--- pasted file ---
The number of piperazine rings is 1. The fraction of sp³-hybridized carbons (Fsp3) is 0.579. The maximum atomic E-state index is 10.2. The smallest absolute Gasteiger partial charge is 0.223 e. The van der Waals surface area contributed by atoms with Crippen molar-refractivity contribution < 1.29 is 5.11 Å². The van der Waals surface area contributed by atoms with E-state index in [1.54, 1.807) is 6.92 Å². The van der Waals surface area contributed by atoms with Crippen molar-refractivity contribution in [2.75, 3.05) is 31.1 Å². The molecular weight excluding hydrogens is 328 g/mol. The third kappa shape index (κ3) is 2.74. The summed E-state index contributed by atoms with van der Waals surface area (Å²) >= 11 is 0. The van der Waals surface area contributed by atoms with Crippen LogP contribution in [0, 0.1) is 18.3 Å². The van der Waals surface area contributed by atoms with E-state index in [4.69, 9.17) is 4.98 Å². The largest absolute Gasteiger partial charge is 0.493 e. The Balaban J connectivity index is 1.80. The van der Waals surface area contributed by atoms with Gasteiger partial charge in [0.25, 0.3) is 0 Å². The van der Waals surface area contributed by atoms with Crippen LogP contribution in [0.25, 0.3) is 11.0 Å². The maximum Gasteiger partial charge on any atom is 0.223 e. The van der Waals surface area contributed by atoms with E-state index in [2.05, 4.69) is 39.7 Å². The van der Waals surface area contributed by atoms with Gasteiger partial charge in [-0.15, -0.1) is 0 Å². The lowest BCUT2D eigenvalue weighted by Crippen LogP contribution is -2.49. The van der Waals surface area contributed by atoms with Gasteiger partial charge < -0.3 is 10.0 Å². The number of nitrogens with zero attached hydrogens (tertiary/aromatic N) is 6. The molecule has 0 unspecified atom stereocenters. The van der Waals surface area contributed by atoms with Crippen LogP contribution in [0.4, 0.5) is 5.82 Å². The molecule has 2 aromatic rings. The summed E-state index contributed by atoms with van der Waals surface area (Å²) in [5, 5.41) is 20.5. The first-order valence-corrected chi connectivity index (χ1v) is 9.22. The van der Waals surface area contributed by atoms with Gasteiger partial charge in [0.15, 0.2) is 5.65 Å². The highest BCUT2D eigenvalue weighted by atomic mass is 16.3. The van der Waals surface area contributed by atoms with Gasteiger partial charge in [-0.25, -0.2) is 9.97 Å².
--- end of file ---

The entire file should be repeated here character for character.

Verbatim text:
The number of piperazine rings is 1. The fraction of sp³-hybridized carbons (Fsp3) is 0.579. The maximum atomic E-state index is 10.2. The smallest absolute Gasteiger partial charge is 0.223 e. The van der Waals surface area contributed by atoms with Crippen molar-refractivity contribution < 1.29 is 5.11 Å². The van der Waals surface area contributed by atoms with E-state index in [1.54, 1.807) is 6.92 Å². The van der Waals surface area contributed by atoms with Crippen molar-refractivity contribution in [2.75, 3.05) is 31.1 Å². The molecular weight excluding hydrogens is 328 g/mol. The third kappa shape index (κ3) is 2.74. The summed E-state index contributed by atoms with van der Waals surface area (Å²) >= 11 is 0. The van der Waals surface area contributed by atoms with Crippen LogP contribution in [0, 0.1) is 18.3 Å². The van der Waals surface area contributed by atoms with E-state index in [4.69, 9.17) is 4.98 Å². The largest absolute Gasteiger partial charge is 0.493 e. The Balaban J connectivity index is 1.80. The van der Waals surface area contributed by atoms with Gasteiger partial charge in [0.25, 0.3) is 0 Å². The van der Waals surface area contributed by atoms with Crippen LogP contribution in [0.25, 0.3) is 11.0 Å². The maximum Gasteiger partial charge on any atom is 0.223 e. The van der Waals surface area contributed by atoms with E-state index in [2.05, 4.69) is 39.7 Å². The van der Waals surface area contributed by atoms with Gasteiger partial charge in [-0.15, -0.1) is 0 Å². The lowest BCUT2D eigenvalue weighted by Crippen LogP contribution is -2.49. The van der Waals surface area contributed by atoms with Gasteiger partial charge < -0.3 is 10.0 Å². The number of nitrogens with zero attached hydrogens (tertiary/aromatic N) is 6. The molecule has 0 unspecified atom stereocenters. The van der Waals surface area contributed by atoms with Crippen LogP contribution in [0.4, 0.5) is 5.82 Å². The molecule has 2 aromatic rings. The summed E-state index contributed by atoms with van der Waals surface area (Å²) in [5, 5.41) is 20.5. The first-order valence-corrected chi connectivity index (χ1v) is 9.22. The van der Waals surface area contributed by atoms with Gasteiger partial charge in [0.15, 0.2) is 5.65 Å². The highest BCUT2D eigenvalue weighted by atomic mass is 16.3. The van der Waals surface area contributed by atoms with Gasteiger partial charge in [-0.25, -0.2) is 9.97 Å².